Today, I slowed my practice exercises way down, as in playing half notes at 80 BPM again, staying extra focused on keeping my left forearm muscles relaxed as much as possble and guess what? No soreness.
This isn’t the first time my ego got ahead of my body. I dealt with similar pain from playing ukulele, for exactly the same reasons. I’m apparently a slow learner.
I’d been proud of myself hitting 100 BPM at eighth notes on my exercises but I now know that “accomplishment” rested on a weak foundation, which came back to bite me. This happened when I played drums too, except now I know not only to slow down, but to really notice how every muscle in my body responds and make sure I play with ease before moving up the metronome.
Today was a good reminder that ego has no place in deliberate practice. I played my first note on a stringed instrument of any kind only 10 weeks ago. 5 weeks ago, I didn’t know how to hold a guitar pick, or even a guitar. I need to remember that these are just the first steps in a lifelong adventure. There’s no reason to rush the process, and in fact it’s better not to.
Jason is the principal timpanist for the Metropolitan Opera Orchestra and has an unconventional background. Compared to most professional musicians, he got a late start and didn’t play in an orchestra until high school. Rather than going to music school, he got an M.S. in electrical engineering and worked at a nanotech company for 10 years while methodically practicing the timpani before and after work and freelancing with the Civic Orchestra of Chicago (a training orchestra associated with the Chicago Symphony). He continued auditioning until he won his current post at the Met Opera.
That summary sounds so nice and neat and inspirational, doesn’t it? But what it doesn’t show is the grueling, systematic process it took to get there. His journey was a lot messier than the condensed narrative suggests, and he shares what he learned, and continues to learn, in the kind of detail that science geeks and the performance-obsessed can really chew on.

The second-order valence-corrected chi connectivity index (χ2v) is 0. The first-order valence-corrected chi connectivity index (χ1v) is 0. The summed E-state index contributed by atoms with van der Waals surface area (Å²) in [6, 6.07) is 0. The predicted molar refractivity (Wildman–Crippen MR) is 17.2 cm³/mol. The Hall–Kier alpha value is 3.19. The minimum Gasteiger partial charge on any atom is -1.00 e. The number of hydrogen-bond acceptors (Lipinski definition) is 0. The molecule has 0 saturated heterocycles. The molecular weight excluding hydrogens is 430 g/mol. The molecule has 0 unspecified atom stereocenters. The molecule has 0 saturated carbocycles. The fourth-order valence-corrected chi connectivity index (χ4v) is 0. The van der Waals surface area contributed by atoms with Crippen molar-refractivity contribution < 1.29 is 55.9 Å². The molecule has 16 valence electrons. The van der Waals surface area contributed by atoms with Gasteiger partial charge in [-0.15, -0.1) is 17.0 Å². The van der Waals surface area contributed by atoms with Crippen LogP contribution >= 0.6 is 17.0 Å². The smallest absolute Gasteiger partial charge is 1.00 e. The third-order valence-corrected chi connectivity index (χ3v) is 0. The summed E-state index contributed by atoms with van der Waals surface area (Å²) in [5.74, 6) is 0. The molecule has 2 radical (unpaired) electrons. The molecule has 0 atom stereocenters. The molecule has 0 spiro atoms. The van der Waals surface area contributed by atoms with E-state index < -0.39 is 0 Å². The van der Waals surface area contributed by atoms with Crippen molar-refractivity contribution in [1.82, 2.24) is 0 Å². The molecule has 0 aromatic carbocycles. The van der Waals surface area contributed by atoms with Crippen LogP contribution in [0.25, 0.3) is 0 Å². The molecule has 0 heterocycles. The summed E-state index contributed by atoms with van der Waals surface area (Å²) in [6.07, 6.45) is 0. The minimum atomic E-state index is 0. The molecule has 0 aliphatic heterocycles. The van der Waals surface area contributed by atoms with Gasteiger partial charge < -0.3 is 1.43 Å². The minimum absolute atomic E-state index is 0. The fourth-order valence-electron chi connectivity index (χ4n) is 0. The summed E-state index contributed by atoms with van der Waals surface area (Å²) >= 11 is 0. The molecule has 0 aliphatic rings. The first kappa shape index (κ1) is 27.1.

I’m thrilled at all of this information because it gives me more ideas for improving my own practice. I particularly like how Jason treats his practice journal like a lab notebook and keeps it online with his self-recordings so he can easily search and cross-reference his notes, even over many years. Perhaps it’s because I also have a science background, but I really love how he turned his practice journal into a database. I will definitely incorporate his method soon.
My guitar teacher understands the importance of deliberate practice as well. She shares this video with all of her new students so we know what to expect from her and vice versa:
A big part of deliberate practice is learning how to diagnose and fix our own mistakes as much as we can–after all, we spend far more time in the practice room than in our lessons. My guitar teacher handles this by giving us a handout with the most common hand/finger mistakes she encounters in beginners and exercises to remedy them. That way, we can spend the lesson time on areas where we’re stuck, on things we don’t know how to fix ourselves. So efficient!
I currently practice in front of a full-length mirror so I can watch my hands from different angles and also check for any visible tension in the rest of my body as I play. This is in addition to staying in tune with how my body feels, especially when I’m pushing myself. That’s helped me self-diagnose a lot of problems. I call my teacher my personal trainer for my hands because our entire focus right now is turning my clumsy, weak, ordinary fingers into flexible, strong guitarist fingers. Deliberate practice is as important for absolute beginners like me as for pros like Jason.
I’ll end this post with what may be the nerdiest, and my favorite, description of what music is:
Your job [as a musician] is to vibrate air at people and make them feel a thing.
Jason Haaheim (quoting William Short, principal bassoonist, Metropolitan Opera Orchestra)